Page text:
The Red Sox have been linked to various permutations of trades involving Padres outfielder Wil Myers this offseason — including as recently as last week. However, Alex Speier of the Boston Globe now reports that the two sides are “unlikely” to line up on an agreement. The Red Sox’ interest in working out a trade was largely a means of attempting to purchase some minor league and/or controllable MLB talent by absorbing part of the remaining three years and $61MM on Myers’ contract.
It’s not a surprise to see the Red Sox seeking creative ways to bolster their farm and their stock of MLB-ready rotation options. Boston’s farm landed 22nd of 30 in Baseball America’s February ranking of the game’s best minor league systems, and the back of their rotation looks perilously thin. Beyond Chris Sale, Eduardo Rodriguez and Nathan Eovaldi, the Red Sox will likely rely on reclamation project Martin Perez and an unproven internal option (or options).
Among the candidates vying for the fifth starter’s job are Hector Velazquez, Matt Hall, Chris Mazza, Mike Shawaryn, Ryan Weber and Kyle Hart. A clear winner might not be declared, as the Sox could shuffle a number of names through that spot or even deploy an opener every fifth day. And, of course, Sale and Eovaldi were far from 100 percent healthy in 2019. The added depth such a move would bring about would be particularly valuable in Boston.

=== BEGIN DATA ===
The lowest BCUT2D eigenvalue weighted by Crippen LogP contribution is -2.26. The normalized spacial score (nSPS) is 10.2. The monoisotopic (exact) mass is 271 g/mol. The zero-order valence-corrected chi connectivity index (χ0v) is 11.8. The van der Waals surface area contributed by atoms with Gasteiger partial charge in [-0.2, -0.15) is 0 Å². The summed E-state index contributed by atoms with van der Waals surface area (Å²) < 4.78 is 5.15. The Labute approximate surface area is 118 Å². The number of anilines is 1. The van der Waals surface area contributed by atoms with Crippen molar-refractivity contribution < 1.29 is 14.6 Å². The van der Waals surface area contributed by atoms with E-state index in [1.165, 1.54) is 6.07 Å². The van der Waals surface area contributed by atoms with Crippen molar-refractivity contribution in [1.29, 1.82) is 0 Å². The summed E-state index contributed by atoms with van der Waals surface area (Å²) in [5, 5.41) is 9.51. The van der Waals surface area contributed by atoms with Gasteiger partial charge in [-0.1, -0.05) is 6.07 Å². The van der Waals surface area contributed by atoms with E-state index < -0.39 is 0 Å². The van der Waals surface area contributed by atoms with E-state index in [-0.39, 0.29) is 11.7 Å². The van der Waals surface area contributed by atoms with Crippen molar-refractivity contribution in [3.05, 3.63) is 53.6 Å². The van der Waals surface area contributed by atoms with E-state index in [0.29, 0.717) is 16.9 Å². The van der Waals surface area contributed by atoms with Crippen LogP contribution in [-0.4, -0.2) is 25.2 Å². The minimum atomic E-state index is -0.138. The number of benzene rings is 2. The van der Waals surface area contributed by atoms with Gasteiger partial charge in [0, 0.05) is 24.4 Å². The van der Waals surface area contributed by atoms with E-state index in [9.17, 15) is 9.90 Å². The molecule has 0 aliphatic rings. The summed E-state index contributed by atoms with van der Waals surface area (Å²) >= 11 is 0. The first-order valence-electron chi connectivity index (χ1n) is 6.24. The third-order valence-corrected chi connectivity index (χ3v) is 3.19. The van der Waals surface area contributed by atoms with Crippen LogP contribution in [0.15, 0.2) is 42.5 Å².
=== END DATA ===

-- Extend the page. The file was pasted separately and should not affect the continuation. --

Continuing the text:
As for the Padres, while it’s logical that they’d want to get out from some of the remaining Myers money, Speier indicates that the club isn’t interested in depleting its depth just to save money at this time. Shipping a Cal Quantrill or Joey Lucchesi to Boston thins out their starting depth, and there’s no real means of improving the roster quality right now outside of an additional trade. Bringing a third club into the mix — as has been previously rumored — would give the Padres more options but obviously comes with additional layers of complexity. With Opening Day just one month away, the time to put together a deal of that magnitude is waning. (Not that Opening Day is a deadline, per se, but notable trades early in the regular season are a rarity.)
Even if Myers remains in San Diego to begin the season, rumors centering around the former Rookie of the Year will surely persist into the summer. The Padres’ outfield will consist of Tommy Pham, Trent Grisham and Franchy Cordero. Myers, Josh Naylor and non-roster invitee Juan Lagares are on hand as additional options, and the club also has yet-to-debut outfielders Edward Olivares and Jorge Ona on the 40-man roster — though neither has played above Double-A. The outfield has been something of a revolving door in San Diego over the past couple of seasons, but the team’s depth remains strong, and Myers is very arguably superfluous — particularly given his significant salary.
With the Friars set to open the year at a club-record $153MM payroll, it stands to reason that a successful jettison of even part of Myers’ salary would give general manager A.J. Preller additional room to improve the club this summer and to make further additions next offseason. As evidenced by the apparently unproductive talks with the Red Sox and the lack of success in prior efforts to deal Myers, however, bringing that idea into actuality is a rather challenging task.